COMPARISON OF DIVER-OPERATED UNDERWATER PHOTOGRAMMETRIC SYSTEMS FOR CORAL REEF MONITORING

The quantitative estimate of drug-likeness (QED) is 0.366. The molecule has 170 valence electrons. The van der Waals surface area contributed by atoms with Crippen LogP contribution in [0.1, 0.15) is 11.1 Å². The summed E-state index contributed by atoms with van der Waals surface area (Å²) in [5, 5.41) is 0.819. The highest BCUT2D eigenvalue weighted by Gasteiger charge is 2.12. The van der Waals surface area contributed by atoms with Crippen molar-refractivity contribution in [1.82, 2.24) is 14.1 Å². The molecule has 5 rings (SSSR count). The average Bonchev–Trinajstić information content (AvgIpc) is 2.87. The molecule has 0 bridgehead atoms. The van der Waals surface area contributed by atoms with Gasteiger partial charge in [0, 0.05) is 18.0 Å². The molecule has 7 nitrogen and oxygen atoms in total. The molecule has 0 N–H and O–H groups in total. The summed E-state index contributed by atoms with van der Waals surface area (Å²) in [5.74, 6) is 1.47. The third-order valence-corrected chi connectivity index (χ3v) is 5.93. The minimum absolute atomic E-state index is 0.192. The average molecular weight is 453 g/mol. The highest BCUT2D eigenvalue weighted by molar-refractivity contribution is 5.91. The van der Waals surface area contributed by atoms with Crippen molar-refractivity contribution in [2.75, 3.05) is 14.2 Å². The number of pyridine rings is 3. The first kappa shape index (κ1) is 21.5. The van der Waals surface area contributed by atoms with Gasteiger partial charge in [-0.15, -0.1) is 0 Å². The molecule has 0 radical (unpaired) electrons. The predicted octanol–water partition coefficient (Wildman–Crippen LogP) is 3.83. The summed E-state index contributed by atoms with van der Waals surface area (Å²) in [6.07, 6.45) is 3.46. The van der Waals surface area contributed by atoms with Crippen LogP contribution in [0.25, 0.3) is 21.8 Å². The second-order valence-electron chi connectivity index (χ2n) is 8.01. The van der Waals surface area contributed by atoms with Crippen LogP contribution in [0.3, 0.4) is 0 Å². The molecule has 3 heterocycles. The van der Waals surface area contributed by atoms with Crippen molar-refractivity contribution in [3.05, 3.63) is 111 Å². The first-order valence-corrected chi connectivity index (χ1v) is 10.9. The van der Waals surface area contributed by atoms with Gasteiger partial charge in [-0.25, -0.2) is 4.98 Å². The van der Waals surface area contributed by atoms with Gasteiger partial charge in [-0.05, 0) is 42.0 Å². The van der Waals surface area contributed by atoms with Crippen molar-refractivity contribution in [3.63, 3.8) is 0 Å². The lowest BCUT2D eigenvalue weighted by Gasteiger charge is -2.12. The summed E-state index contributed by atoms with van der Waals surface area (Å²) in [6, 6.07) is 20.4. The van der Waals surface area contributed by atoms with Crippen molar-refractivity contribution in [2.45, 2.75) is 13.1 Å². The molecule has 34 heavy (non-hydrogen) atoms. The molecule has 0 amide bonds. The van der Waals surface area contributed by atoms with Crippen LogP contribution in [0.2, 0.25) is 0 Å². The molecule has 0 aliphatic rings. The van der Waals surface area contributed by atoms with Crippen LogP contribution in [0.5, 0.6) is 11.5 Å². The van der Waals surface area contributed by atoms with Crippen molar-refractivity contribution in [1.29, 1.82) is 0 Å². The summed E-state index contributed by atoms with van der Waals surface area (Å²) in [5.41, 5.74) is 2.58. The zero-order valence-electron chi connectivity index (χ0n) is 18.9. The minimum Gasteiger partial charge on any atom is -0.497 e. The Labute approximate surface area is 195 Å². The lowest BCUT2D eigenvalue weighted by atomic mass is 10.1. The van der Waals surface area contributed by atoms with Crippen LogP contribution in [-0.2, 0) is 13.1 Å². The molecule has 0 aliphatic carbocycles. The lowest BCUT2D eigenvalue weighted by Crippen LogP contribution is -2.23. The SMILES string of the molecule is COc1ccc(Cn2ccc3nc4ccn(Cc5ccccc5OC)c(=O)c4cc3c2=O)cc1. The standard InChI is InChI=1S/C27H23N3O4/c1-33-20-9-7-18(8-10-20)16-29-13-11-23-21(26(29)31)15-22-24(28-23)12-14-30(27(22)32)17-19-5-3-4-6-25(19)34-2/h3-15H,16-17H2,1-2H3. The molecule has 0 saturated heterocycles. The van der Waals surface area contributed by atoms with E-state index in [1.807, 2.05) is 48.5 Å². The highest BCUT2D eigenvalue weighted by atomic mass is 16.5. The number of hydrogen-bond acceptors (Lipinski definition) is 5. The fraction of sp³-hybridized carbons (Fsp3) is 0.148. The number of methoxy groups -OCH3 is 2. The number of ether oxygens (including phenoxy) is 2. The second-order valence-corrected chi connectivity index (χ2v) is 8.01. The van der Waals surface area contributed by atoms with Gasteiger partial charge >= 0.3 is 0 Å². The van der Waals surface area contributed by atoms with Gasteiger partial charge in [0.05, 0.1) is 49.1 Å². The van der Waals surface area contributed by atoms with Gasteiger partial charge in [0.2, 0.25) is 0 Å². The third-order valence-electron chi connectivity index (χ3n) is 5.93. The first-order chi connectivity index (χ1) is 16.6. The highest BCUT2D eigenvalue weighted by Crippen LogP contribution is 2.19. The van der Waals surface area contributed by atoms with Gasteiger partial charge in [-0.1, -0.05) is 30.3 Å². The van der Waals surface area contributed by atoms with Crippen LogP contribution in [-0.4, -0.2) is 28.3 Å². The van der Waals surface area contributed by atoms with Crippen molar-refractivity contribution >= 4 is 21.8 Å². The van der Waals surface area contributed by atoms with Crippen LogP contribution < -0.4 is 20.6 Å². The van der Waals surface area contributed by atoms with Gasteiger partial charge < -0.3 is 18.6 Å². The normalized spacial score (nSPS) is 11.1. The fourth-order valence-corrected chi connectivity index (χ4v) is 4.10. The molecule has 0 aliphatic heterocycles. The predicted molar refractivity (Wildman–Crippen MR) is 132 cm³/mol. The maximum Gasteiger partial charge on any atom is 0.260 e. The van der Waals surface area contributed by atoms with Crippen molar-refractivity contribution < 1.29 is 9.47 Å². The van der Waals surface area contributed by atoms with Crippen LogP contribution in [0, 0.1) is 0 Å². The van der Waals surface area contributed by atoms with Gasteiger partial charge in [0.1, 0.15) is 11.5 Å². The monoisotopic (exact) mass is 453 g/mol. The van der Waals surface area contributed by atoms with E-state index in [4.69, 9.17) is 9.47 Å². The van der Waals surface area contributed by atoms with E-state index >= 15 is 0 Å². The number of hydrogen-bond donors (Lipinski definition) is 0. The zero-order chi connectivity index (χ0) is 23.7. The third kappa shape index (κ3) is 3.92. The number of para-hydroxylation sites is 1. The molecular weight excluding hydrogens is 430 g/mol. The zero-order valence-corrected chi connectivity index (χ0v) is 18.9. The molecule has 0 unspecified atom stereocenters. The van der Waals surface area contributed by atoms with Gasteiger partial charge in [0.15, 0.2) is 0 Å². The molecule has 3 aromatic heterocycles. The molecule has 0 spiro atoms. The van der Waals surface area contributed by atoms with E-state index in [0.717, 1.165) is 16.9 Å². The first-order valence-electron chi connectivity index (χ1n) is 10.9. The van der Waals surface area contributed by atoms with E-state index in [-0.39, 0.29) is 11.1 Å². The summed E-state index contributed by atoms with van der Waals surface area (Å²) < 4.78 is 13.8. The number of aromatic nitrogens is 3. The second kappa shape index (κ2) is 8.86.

Underwater photogrammetry is a well-established technique for measuring and modelling the subaquatic environment in fields ranging from archaeology to marine ecology. While for simple tasks the acquisition and processing of images have become straightforward, applications requiring relative accuracy better then 1:1000 are still considered challenging. This study focuses on the metric evaluation of different off-the-shelf camera systems for making high resolution and high accuracy measurements of coral reefs monitoring through time, where the variations to be measured are in the range of a few centimeters per year. High quality and low-cost systems (reflex and mirrorless vs action cameras, i.e. GoPro) with multiple lenses (prime and zoom), different fields of views (from fisheye to moderate wide angle), pressure housing materials and lens ports (dome and flat) are compared. Tests are repeated at different camera to object distances to investigate distance dependent induced errors and assess the accuracy of the photogrammetrically derived models. An extensive statistical analysis of the different systems is performed and comparisons against reference control point measured through a high precision underwater geodetic network are reported.